Baby at play
By Zenaida Serrano
Advertiser Staff Writer
Sarah Burns of Lahaina recalls what playtime was like with her first baby.
Burns was extremely careful during those first few weeks.
"Oh, yeah, most definitely, I was much more afraid," said Burns, 32, whose son is now 5. She also has a 2-year-old daughter.
Many first-time parents are hesitant to interact and play with their tiny, seemingly fragile newborn bundles. On top of that, newbie mommies and daddies may be unclear as to what "playtime" actually entails.
"People think 'play' means you've got to bust out the toys and be really active," said Heather Wittenberg, a licensed psychologist from Pukalani who specializes in the development of babies, toddlers, preschoolers and parents. "The truth is, it's much more subtle than that."
Playtime is simple and doesn't require expensive, fancy toys — just the natural interaction between parent and baby, said Wittenberg, who is also the creator of www.BabyShrink.com, a Web site that offers information and support on child and parent development.
"Cuddling, cooing, smiling and talking to your baby are the best ways to 'play' with your newborn," said Dr. Michael H.T. Sia, a pediatrician and chairman of the department of pediatrics at Kapi'olani Medical Center for Women & Children.
Ideas to stimulate baby include simply carrying him, which provides the perfect vantage point for a wakeful newborn, as well as giving her a lot of different things to look at, said Sia, crediting British child psychologist Penelope Leach, who spent decades writing about child development.
Leach noted that while infants are not able to see anything more than a foot away in great detail, they still enjoy the play of shadows, contrasts and shapes that light brings. Cutouts with black and white patterns also fascinate newborns.
But "never feel guilty or stressed out about not stimulating your newborn's brain development," Sia added. "Einstein never used flash cards."
Burns, a writer for www.TheOhanaMama.com, quickly got over her new-parent jitters. She said favorite "playtime" activities with her newborn children included simple activities such as playing peek-a-boo on her lap, talking while doing the dishes and doing push-ups over baby while stealing kisses.
As much as parents should make it a priority to play with their babies every day, older siblings are encouraged to "play" with them too, said Wittenberg, who has four children ages 8, 7, 4 and 4 months.
"Your baby will respond differently to each family member," she said.
And the benefits of playtime go beyond bonding between baby and loved ones.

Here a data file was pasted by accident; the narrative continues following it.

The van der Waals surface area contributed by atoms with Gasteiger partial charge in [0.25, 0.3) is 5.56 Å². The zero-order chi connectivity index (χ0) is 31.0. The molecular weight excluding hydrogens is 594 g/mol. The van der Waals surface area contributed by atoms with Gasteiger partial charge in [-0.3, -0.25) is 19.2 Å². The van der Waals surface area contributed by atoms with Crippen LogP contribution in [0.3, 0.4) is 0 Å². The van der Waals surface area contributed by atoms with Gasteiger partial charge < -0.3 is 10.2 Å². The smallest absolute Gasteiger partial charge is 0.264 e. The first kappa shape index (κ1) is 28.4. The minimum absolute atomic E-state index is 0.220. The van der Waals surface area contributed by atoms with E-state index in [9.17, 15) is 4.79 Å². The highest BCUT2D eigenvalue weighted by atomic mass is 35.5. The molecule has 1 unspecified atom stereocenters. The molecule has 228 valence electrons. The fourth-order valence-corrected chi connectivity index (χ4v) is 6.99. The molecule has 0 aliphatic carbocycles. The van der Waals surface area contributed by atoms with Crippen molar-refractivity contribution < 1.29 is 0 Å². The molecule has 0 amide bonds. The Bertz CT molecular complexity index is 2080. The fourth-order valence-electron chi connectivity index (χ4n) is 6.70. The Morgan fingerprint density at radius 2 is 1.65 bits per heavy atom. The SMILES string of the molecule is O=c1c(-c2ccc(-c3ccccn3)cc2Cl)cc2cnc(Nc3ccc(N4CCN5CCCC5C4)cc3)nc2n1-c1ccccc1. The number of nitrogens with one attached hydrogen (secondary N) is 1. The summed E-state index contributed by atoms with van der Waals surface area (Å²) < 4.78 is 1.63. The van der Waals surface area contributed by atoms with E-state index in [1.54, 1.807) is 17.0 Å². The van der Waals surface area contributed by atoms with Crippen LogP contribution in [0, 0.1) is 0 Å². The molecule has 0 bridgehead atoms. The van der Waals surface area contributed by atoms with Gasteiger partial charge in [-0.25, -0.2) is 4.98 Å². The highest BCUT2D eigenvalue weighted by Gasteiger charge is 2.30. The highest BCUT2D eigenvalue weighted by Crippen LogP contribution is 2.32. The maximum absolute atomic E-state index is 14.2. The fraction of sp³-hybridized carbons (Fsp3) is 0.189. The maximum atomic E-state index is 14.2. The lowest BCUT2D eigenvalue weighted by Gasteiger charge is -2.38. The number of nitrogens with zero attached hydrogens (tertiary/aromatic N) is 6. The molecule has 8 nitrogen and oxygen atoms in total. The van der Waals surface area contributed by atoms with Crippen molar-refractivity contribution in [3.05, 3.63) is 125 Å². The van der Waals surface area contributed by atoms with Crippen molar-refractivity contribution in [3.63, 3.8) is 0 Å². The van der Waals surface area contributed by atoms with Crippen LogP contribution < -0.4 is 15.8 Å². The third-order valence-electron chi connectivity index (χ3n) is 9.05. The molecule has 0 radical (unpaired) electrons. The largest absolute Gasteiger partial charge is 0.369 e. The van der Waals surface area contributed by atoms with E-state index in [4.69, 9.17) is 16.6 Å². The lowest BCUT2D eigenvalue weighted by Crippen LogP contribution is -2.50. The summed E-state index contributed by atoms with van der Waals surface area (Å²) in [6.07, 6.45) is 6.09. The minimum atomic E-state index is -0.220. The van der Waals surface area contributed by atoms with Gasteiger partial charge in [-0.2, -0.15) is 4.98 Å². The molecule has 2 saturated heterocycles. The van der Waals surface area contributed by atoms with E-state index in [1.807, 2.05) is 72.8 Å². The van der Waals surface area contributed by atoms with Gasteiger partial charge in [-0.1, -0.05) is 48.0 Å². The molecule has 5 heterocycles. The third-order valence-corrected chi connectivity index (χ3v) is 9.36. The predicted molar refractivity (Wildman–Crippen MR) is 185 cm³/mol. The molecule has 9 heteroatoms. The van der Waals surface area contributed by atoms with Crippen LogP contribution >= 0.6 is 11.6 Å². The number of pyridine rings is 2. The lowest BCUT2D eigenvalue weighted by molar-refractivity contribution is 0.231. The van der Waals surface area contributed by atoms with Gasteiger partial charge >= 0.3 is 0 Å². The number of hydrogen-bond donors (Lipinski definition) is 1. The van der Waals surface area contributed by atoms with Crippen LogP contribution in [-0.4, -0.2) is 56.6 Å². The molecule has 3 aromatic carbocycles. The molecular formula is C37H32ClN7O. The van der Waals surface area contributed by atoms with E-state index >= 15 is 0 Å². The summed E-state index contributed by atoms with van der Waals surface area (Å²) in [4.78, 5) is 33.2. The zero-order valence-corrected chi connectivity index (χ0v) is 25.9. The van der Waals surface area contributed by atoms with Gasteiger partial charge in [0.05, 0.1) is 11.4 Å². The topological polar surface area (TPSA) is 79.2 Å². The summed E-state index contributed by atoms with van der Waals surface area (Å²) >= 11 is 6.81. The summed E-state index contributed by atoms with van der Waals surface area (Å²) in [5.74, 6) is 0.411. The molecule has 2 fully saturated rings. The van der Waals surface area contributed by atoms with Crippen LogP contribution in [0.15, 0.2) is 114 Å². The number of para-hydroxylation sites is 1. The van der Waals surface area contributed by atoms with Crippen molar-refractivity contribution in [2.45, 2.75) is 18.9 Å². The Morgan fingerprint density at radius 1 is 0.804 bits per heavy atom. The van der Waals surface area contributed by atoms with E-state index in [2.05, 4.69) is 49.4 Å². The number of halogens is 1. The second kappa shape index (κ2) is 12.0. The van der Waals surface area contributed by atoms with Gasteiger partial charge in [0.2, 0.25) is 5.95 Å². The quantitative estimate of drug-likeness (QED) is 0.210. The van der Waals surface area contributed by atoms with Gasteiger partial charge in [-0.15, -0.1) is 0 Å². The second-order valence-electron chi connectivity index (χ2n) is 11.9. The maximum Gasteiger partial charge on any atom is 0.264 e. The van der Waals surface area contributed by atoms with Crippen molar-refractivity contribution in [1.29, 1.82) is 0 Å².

"It is the means by which babies learn to interact with others, make their needs known and get their needs met," Wittenberg said. "Babies learn via play as they try out new behaviors and see what happens."
For instance, Wittenberg said, a baby might wonder: If I want my Mommy to smile back at me, do I get better results by screaming, or by smiling and acting cute?
"So early play is the foundation of all communication and learning," Wittenberg said.
Burns advises first-time parents to play in "little spurts," keep things simple and feel absolutely no pressure.
"Just know that everything you do with them, they're soaking it all in," Burns said.
• • •
How do you play with a newborn baby? Psychologist and mommy Heather Wittenberg of Pukalani offers her top 10 tips:
• Take care of yourself. The more well-rested and centered you are, the more responsive you can be to your baby.
• Be a "baby detective." Learn your baby's unique rhythms, preferences and style. This will help you know when, and how, to best play with her.
• Mornings are often good playtimes. If you work, try to have a nice playtime with baby as you change, dress and feed her before you leave for work. Allow extra time so that you're not rushed.
• Use your eyes as the primary means of communicating with your newborn. She can control her eyes before she can control the rest of her body.
• Find the most comfortable position to maximize eye contact with your newborn: 12 to 18 inches is the optimum range. Try placing her on your lap (facing you), bouncy seat or the changing table for playtime.
• Use your voice to connect. Babies respond best to "motherese" — higher-pitched voices and simple phrases.
• "Match" your baby's communications. Move your body at about the same speed she moves hers, speak at the same volume and give her a visual break by looking away and backing off when she does.
• Focus on the "conversation." Playing with baby means taking turns talking, making faces and gesturing.
• Have realistic expectations. Newborn babies (up to 3 months old) may only make eye contact and "play" with you for a few seconds at a time. Offer her the opportunity to play several times a day, knowing you may only connect once in awhile.
• Try to play with her several times a day, but allow her some alert time alone each day to practice her new skills.
Reach Zenaida Serrano at 535-8174. Follow her Twitter updates at www.twitter.com/zenaidaserrano.